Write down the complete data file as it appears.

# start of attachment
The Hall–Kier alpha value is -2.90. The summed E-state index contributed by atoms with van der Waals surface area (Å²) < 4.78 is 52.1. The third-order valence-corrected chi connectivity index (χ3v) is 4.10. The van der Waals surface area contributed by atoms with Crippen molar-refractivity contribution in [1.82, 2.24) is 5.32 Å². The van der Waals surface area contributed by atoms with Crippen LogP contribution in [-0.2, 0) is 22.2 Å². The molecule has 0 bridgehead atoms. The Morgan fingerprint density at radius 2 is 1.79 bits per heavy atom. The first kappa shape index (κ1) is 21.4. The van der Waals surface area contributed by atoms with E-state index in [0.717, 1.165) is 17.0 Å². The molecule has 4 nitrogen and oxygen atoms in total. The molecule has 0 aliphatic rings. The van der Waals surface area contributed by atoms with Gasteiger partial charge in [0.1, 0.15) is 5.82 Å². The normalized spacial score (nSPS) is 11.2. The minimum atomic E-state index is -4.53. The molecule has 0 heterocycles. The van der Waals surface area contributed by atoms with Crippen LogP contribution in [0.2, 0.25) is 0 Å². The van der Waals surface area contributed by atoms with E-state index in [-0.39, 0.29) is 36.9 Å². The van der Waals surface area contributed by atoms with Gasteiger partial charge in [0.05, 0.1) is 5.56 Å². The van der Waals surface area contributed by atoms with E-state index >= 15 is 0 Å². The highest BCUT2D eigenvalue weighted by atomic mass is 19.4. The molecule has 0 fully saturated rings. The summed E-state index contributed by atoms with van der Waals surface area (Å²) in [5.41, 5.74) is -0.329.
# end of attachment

The Hall–Kier alpha value is -2.90. The summed E-state index contributed by atoms with van der Waals surface area (Å²) < 4.78 is 52.1. The third-order valence-corrected chi connectivity index (χ3v) is 4.10. The van der Waals surface area contributed by atoms with Crippen molar-refractivity contribution in [1.82, 2.24) is 5.32 Å². The van der Waals surface area contributed by atoms with Crippen LogP contribution in [-0.2, 0) is 22.2 Å². The molecule has 0 bridgehead atoms. The Morgan fingerprint density at radius 2 is 1.79 bits per heavy atom. The first kappa shape index (κ1) is 21.4. The van der Waals surface area contributed by atoms with E-state index in [0.717, 1.165) is 17.0 Å². The molecule has 4 nitrogen and oxygen atoms in total. The molecule has 0 aliphatic rings. The van der Waals surface area contributed by atoms with Gasteiger partial charge in [0.1, 0.15) is 5.82 Å². The normalized spacial score (nSPS) is 11.2. The minimum atomic E-state index is -4.53. The molecule has 0 heterocycles. The van der Waals surface area contributed by atoms with Crippen LogP contribution in [0.2, 0.25) is 0 Å². The van der Waals surface area contributed by atoms with E-state index in [-0.39, 0.29) is 36.9 Å². The van der Waals surface area contributed by atoms with Gasteiger partial charge in [0.05, 0.1) is 5.56 Å². The van der Waals surface area contributed by atoms with E-state index >= 15 is 0 Å². The highest BCUT2D eigenvalue weighted by atomic mass is 19.4. The molecule has 0 fully saturated rings. The summed E-state index contributed by atoms with van der Waals surface area (Å²) in [5.41, 5.74) is -0.329.